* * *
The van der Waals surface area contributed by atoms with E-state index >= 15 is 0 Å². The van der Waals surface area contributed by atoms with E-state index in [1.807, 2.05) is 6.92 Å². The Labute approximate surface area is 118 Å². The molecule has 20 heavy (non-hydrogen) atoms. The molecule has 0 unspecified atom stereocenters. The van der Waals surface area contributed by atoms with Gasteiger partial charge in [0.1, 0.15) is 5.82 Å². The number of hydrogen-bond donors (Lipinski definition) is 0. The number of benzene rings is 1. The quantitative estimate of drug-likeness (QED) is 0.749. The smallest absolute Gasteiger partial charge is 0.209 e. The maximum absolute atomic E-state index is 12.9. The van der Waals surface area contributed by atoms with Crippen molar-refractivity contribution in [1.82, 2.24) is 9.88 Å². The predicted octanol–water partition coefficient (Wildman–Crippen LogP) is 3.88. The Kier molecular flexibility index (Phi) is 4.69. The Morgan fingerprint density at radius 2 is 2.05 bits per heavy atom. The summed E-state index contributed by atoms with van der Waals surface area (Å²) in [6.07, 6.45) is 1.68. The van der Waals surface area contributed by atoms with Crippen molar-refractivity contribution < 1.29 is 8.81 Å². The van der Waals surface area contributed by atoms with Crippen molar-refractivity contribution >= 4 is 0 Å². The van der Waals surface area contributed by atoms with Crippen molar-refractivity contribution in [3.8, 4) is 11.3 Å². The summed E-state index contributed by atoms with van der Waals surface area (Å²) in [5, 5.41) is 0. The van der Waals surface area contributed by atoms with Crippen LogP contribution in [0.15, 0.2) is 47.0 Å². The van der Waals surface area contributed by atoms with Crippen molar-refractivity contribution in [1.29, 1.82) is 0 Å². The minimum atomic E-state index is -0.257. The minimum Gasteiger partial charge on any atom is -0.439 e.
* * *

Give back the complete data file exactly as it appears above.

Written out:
The van der Waals surface area contributed by atoms with E-state index >= 15 is 0 Å². The van der Waals surface area contributed by atoms with E-state index in [1.807, 2.05) is 6.92 Å². The Labute approximate surface area is 118 Å². The molecule has 20 heavy (non-hydrogen) atoms. The molecule has 0 unspecified atom stereocenters. The van der Waals surface area contributed by atoms with Gasteiger partial charge in [0.1, 0.15) is 5.82 Å². The number of hydrogen-bond donors (Lipinski definition) is 0. The number of benzene rings is 1. The quantitative estimate of drug-likeness (QED) is 0.749. The smallest absolute Gasteiger partial charge is 0.209 e. The maximum absolute atomic E-state index is 12.9. The van der Waals surface area contributed by atoms with Crippen molar-refractivity contribution in [1.82, 2.24) is 9.88 Å². The predicted octanol–water partition coefficient (Wildman–Crippen LogP) is 3.88. The Kier molecular flexibility index (Phi) is 4.69. The Morgan fingerprint density at radius 2 is 2.05 bits per heavy atom. The summed E-state index contributed by atoms with van der Waals surface area (Å²) in [6.07, 6.45) is 1.68. The van der Waals surface area contributed by atoms with Crippen molar-refractivity contribution < 1.29 is 8.81 Å². The van der Waals surface area contributed by atoms with Crippen molar-refractivity contribution >= 4 is 0 Å². The van der Waals surface area contributed by atoms with Crippen molar-refractivity contribution in [3.8, 4) is 11.3 Å². The summed E-state index contributed by atoms with van der Waals surface area (Å²) in [5, 5.41) is 0. The van der Waals surface area contributed by atoms with Crippen LogP contribution in [0.15, 0.2) is 47.0 Å². The van der Waals surface area contributed by atoms with Crippen molar-refractivity contribution in [1.29, 1.82) is 0 Å². The minimum atomic E-state index is -0.257. The minimum Gasteiger partial charge on any atom is -0.439 e.